EDITORIAL

Refilling the coral reef glass

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Science  22 Sep 2017:
Vol. 357, Issue 6357, pp. 1215
DOI: 10.1126/science.aao5002
CREDIT: DAVID OBURA

Coral reefs around the world have suffered from 3 years of coral bleaching, following three decades of record high temperatures. It is now clear that coral reefs cannot survive, unchanged, under climate change. Their final state will depend not only on societal conviction to restore coral health but also on the ability to sustain investments and action that support this commitment.

CREDIT: IMAGEBROKER/ALAMY STOCK PHOTO

“… reef protection requires action on an unprecedented scale.”

For the past 50 years, warnings of anthropogenic climate change and evidence of the impacts of increasing populations, resource consumption, and energy use worldwide went largely unheeded. During this time, local impacts were transformed into global ones. But in the past 2 years, world leaders signaled a sea change by signing the Paris Agreement and by adopting the United Nations Sustainable Development Goals (SDGs). The Paris Agreement's target of less than 2°C increase in global temperatures provides the only chance for coral reef survival. If the agreement is fully implemented, temperatures will eventually decline, improving conditions for surviving reef corals and for reef rescue.

But although the Paris Agreement and the environmental and social SDGs build on existing conventions and commitments, the economic SDGs run against mainstream trade, finance, and corporate interests. Most businesses implement linear rather than circular economy practices, the waste emitted (carbon dioxide and other pollution) being among the prime drivers behind reef decline. Therefore, transforming economic systems to become sustainable and circular, such as in the new European Union policy, is the top priority, because this will minimize waste and bring micro- to macroeconomic practices and policies in line with the economic SDGs.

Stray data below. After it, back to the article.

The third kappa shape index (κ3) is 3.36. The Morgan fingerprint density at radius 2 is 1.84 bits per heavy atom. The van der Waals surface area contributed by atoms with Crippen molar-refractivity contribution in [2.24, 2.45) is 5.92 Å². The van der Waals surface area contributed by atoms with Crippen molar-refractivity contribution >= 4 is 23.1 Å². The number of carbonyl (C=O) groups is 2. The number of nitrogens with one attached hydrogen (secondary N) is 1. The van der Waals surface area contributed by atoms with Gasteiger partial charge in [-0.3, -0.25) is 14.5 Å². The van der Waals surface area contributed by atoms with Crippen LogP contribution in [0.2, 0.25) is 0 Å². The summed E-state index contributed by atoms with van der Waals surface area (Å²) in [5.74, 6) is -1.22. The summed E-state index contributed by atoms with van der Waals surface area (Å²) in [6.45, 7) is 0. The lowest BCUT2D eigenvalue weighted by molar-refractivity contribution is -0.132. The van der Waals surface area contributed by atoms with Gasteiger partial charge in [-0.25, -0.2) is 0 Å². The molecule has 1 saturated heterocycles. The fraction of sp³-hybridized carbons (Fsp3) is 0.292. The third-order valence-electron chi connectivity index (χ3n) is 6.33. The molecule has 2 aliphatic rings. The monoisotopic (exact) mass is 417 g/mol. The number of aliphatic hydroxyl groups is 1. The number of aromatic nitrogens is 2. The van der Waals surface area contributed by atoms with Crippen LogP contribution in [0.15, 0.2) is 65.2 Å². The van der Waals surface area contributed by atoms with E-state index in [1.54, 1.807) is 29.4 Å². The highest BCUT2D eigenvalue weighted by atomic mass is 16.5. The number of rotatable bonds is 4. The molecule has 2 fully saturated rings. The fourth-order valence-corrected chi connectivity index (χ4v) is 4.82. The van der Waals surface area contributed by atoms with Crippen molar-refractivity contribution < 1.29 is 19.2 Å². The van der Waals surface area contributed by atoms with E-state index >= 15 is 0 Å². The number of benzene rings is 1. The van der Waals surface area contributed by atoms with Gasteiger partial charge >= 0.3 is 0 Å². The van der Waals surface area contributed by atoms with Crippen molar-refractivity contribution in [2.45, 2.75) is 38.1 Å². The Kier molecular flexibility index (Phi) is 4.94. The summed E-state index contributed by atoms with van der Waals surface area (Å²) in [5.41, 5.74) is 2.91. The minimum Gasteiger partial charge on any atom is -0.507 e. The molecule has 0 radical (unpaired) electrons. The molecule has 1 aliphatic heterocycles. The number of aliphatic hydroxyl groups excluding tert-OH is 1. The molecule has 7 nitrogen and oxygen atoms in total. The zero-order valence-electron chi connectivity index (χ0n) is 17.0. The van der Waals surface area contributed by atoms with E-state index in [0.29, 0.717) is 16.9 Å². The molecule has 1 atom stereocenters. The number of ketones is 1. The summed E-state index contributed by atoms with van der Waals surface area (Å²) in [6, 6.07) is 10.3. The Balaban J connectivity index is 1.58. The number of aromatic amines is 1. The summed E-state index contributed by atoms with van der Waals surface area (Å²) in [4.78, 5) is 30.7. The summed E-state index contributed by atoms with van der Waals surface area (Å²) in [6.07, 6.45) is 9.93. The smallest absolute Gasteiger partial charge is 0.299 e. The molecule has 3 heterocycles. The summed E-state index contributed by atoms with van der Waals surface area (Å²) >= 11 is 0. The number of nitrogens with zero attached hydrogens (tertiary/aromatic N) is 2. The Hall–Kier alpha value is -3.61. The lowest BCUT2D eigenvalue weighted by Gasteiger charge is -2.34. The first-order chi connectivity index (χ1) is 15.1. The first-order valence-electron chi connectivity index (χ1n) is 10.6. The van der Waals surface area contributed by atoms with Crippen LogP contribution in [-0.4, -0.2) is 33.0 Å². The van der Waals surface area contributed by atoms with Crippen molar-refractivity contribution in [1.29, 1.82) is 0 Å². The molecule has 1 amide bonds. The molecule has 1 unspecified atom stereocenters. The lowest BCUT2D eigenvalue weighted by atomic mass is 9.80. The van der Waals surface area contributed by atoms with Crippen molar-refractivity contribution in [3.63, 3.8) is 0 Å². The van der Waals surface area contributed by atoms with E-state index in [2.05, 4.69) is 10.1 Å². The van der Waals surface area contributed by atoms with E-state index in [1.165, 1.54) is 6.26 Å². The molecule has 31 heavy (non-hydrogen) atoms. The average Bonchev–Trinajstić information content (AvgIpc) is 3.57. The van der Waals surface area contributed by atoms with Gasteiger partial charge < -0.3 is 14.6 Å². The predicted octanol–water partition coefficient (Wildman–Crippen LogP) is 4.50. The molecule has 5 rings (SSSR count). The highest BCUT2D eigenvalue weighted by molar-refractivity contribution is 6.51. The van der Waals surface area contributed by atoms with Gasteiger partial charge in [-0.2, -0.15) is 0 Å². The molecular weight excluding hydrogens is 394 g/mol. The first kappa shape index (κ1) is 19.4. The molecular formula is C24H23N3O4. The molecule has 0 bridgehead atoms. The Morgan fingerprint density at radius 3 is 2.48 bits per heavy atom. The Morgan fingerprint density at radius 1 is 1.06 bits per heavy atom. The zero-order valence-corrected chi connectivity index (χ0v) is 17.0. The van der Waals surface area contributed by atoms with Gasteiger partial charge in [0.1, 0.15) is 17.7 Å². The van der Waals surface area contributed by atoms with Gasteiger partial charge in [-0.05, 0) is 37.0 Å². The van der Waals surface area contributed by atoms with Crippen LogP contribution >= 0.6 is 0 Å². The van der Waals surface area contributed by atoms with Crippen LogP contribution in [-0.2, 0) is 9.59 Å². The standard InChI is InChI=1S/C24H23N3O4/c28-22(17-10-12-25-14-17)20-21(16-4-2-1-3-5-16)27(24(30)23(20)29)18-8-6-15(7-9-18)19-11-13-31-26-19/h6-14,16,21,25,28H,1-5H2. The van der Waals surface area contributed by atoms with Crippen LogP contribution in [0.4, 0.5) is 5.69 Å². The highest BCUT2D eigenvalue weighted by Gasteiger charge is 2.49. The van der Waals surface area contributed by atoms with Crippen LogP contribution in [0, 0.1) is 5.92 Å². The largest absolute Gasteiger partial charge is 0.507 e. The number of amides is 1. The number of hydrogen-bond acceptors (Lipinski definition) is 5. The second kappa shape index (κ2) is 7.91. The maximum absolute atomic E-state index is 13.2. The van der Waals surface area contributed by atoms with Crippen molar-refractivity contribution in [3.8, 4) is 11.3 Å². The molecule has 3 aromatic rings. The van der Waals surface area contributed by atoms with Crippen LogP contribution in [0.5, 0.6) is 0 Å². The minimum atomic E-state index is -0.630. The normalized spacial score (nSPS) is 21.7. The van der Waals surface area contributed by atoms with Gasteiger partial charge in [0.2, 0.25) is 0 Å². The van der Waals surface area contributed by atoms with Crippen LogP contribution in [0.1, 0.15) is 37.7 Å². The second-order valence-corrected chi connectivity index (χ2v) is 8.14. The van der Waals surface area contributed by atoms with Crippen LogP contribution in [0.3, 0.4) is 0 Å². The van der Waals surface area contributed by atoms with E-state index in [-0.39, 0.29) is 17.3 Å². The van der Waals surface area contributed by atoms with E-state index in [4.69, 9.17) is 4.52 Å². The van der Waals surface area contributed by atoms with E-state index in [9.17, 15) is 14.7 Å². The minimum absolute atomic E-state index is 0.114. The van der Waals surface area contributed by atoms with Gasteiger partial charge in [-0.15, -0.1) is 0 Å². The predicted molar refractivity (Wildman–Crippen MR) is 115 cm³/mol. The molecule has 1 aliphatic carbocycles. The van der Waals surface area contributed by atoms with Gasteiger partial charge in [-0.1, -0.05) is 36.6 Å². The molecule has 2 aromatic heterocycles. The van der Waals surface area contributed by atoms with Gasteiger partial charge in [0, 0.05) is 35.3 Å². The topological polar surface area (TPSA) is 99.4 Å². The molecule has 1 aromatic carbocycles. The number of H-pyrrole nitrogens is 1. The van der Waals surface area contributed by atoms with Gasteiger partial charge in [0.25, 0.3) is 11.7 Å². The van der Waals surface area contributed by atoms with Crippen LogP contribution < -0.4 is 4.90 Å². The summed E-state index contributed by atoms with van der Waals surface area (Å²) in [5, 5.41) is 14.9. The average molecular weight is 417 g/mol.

To motivate this change, a necessary but not sufficient step is to measure the many benefits that humanity receives from coral reefs: coastal protection, food security, and alleviation of poverty for more than 500 million people. For tropical countries, reefs may be the prime national asset for the biggest global economic sector, tourism. These benefits are not formally recognized, so we have been paying only a fraction of the bill for the services that coral reefs provide. It is time to invest in sustaining and restoring reefs as major assets. Adapting financial instruments to support this investment is a vital first step and would signal the transformation in awareness of the value of reefs.

In addition, reef protection requires action on an unprecedented scale. Grassroots and large-scale conservation initiatives throughout the tropics are aligning community interests, businesses, and governments to preserve reef health as an asset. These are necessarily long-term efforts, but they are at constant threat from short-term business and political interests. More often than not, the latter have won. Research at the frontiers of biology—such as accelerating genetic selection toward heat-resistant corals and exploring mesophotic reef systems as potential refuges from warming—will hopefully lead to effective restoration solutions. But any benefits will likely only apply to some coral species and some locations.

Support and expansion of conservation efforts in all ocean basins are urgently needed, but they may only succeed if temperatures stabilize under low greenhouse gas emission scenarios. Two things will eliminate any chance for coral reef survival: not dealing with nonclimate stresses that erode reef resilience, and runaway warming above 2°C. If these occur, it is virtually certain that major reef systems will not survive in the Anthropocene.

The condition of coral reefs in coming years will be a clear indicator of our ability to transform the policy and practices highlighted above. These transformations will be good for planetary health and sustainability as a whole, so the benefits from collective action to save coral reefs will be shared across the planet.

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